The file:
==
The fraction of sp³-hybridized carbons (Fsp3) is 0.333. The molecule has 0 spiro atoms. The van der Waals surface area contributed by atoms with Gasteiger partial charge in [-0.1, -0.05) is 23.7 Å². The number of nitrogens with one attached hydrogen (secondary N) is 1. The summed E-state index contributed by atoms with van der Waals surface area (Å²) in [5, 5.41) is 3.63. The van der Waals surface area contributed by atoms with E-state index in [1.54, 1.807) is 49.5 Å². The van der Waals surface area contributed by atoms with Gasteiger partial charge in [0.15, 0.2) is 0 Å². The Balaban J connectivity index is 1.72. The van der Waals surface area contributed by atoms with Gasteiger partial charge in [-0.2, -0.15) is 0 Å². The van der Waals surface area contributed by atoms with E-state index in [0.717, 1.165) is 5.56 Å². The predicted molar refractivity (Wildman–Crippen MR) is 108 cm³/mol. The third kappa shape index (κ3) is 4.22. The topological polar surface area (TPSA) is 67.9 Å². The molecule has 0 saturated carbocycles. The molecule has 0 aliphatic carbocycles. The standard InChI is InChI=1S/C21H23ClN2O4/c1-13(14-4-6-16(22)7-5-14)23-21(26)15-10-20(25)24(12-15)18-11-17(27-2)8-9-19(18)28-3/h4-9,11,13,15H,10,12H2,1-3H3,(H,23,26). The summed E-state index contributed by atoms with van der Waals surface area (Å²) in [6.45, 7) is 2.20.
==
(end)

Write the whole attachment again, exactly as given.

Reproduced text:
The fraction of sp³-hybridized carbons (Fsp3) is 0.333. The molecule has 0 spiro atoms. The van der Waals surface area contributed by atoms with Gasteiger partial charge in [-0.1, -0.05) is 23.7 Å². The number of nitrogens with one attached hydrogen (secondary N) is 1. The summed E-state index contributed by atoms with van der Waals surface area (Å²) in [5, 5.41) is 3.63. The van der Waals surface area contributed by atoms with E-state index in [1.54, 1.807) is 49.5 Å². The van der Waals surface area contributed by atoms with Gasteiger partial charge in [0.15, 0.2) is 0 Å². The Balaban J connectivity index is 1.72. The van der Waals surface area contributed by atoms with Gasteiger partial charge in [-0.2, -0.15) is 0 Å². The van der Waals surface area contributed by atoms with E-state index in [0.717, 1.165) is 5.56 Å². The predicted molar refractivity (Wildman–Crippen MR) is 108 cm³/mol. The third kappa shape index (κ3) is 4.22. The topological polar surface area (TPSA) is 67.9 Å². The molecule has 0 saturated carbocycles. The molecule has 0 aliphatic carbocycles. The standard InChI is InChI=1S/C21H23ClN2O4/c1-13(14-4-6-16(22)7-5-14)23-21(26)15-10-20(25)24(12-15)18-11-17(27-2)8-9-19(18)28-3/h4-9,11,13,15H,10,12H2,1-3H3,(H,23,26). The summed E-state index contributed by atoms with van der Waals surface area (Å²) in [6.45, 7) is 2.20.